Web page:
Vice President Joe Biden is a career politician who has spent virtually his entire adult life in Washington politics — seemingly the antithesis of Barack Obama's hope-and-change message.
WASHINGTON — Vice President Joe Biden is a career politician who has spent virtually his entire adult life in Washington politics — seemingly the antithesis of Barack Obama's hope-and-change message.
Yet with a new political order in Washington, the success of Obama's presidency hinges more and more on the negotiating skills and political instincts of his No. 2.
Facing a revived Republican Party, the White House is expected to increasingly deploy Biden as a presidential surrogate to find compromises and coax reluctant lawmakers into crossing party lines. Even Biden's penchant for veering off message is being re-evaluated inside the White House as a bridge to ordinary voters who appreciate blunt talk.
A model for Biden's role in the next session of Congress was the recent passage of the New START nuclear arms treaty with Russia. Biden, who built a reputation as a foreign policy expert during his 36 years in the Senate, prevailed in an internal White House debate over whether to press for ratification in the lame-duck session.
Some White House advisers had worried that the votes weren't in hand and that a defeat would weaken the president at home and abroad.
But Biden argued that ratifying the treaty would only get tougher in 2011, when the Democratic majority in the Senate would shrink by five votes. He then made about 40 calls to Republican senators, helping win the required two-thirds vote that gave the White House a major foreign policy victory at the close of the year.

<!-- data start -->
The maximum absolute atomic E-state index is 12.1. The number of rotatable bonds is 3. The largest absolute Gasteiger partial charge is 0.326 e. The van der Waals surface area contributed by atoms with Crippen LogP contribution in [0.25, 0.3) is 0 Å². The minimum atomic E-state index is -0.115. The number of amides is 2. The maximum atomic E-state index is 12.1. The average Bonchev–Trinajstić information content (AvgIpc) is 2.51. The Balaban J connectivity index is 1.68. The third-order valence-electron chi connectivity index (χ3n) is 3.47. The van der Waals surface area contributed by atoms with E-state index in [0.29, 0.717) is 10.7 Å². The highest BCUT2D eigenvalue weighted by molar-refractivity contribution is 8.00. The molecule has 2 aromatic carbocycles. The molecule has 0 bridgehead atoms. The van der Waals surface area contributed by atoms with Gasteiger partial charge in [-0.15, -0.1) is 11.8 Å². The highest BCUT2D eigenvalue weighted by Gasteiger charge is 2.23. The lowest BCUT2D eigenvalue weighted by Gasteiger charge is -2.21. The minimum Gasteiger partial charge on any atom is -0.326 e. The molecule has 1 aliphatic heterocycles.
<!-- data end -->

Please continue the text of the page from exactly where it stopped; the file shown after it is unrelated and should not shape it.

David Axelrod, a senior adviser to Obama, said Biden proved to be "an all-star player."
Not so long ago, White House aides seemed to want Biden benched. They cringed at his repeated gaffes, which haven't stopped. In June, Biden called a Wisconsin custard shop manager a "smartass" after the man refused to take payment and said he'd prefer a tax cut instead.
Sometimes the vice president's rhetoric goes beyond the president's position — making him a sort of human trial balloon.
In an appearance on ABC's "Good Morning America" on Dec. 24, for instance, Biden said there was "an inevitability" that the country ultimately would accept gay marriage. Obama had told a news conference just two days earlier that his views on gay marriage were "evolving," but did not predict where the debate would end up.
"Rhetorically, Biden is constantly getting ahead of his supply lines," said Republican strategist Kevin Madden.
Heading into 2011, lawmakers in both parties say they would like to see Biden take a more prominent role as the White House's main link to Congress. That job belonged to former Chief of Staff Rahm Emanuel for most of Obama's term. But in October, Emanuel left to run for mayor of Chicago, leaving a vacuum.
Even some Democrats complain that under Emanuel's watch, the White House often didn't return calls or follow up on requests from senators. With his deep ties to the Senate, Biden isn't apt to make that mistake, they said.
A Republican Senate aide acknowledged that GOP leaders had plenty of disagreement with Biden. "But there's a recognition that (Biden), probably more than anyone in the White House inner circle, knows how Congress works," said the aide, who was not authorized to speak publicly.
Predicting Biden's future isn't easy, especially given his propensity to speak off the cuff. Political careers can be derailed by an incautious comment.
In December, Biden told NBC's "Meet the Press" that the U.S. would be "totally out" of Afghanistan in 2014 "come hell or high water."
That's not the official U.S. policy. The United States, Afghanistan and NATO have agreed that Afghan security forces will take the lead in combat operations by the end of 2014. But the U.S. plans to keep a military presence in Afghanistan after that date.
Biden recognizes he needs to watch himself. His staff has said that he tries to remember that he speaks for the executive branch and no longer has a senator's license to say whatever's on his mind.